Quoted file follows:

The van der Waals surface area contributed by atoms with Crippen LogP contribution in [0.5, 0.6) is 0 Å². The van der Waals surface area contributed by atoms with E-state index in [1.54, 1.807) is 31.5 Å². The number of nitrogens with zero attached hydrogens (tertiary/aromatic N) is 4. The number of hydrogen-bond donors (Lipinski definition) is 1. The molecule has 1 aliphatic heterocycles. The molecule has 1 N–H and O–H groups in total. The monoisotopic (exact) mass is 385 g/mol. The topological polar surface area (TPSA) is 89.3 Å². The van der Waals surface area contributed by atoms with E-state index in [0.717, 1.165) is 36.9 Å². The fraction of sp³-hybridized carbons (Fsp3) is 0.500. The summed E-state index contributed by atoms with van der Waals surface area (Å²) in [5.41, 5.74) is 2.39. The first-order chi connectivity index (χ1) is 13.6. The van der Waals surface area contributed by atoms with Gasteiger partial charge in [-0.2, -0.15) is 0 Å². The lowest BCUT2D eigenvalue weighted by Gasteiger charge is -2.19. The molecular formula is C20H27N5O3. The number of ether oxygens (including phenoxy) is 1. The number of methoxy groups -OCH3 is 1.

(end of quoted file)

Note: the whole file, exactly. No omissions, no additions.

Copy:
The van der Waals surface area contributed by atoms with Crippen LogP contribution in [0.5, 0.6) is 0 Å². The van der Waals surface area contributed by atoms with E-state index in [1.54, 1.807) is 31.5 Å². The number of nitrogens with zero attached hydrogens (tertiary/aromatic N) is 4. The number of hydrogen-bond donors (Lipinski definition) is 1. The molecule has 1 aliphatic heterocycles. The molecule has 1 N–H and O–H groups in total. The monoisotopic (exact) mass is 385 g/mol. The topological polar surface area (TPSA) is 89.3 Å². The van der Waals surface area contributed by atoms with E-state index in [0.717, 1.165) is 36.9 Å². The fraction of sp³-hybridized carbons (Fsp3) is 0.500. The summed E-state index contributed by atoms with van der Waals surface area (Å²) in [5.41, 5.74) is 2.39. The first-order chi connectivity index (χ1) is 13.6. The van der Waals surface area contributed by atoms with Gasteiger partial charge in [-0.2, -0.15) is 0 Å². The lowest BCUT2D eigenvalue weighted by Gasteiger charge is -2.19. The molecular formula is C20H27N5O3. The number of ether oxygens (including phenoxy) is 1. The number of methoxy groups -OCH3 is 1.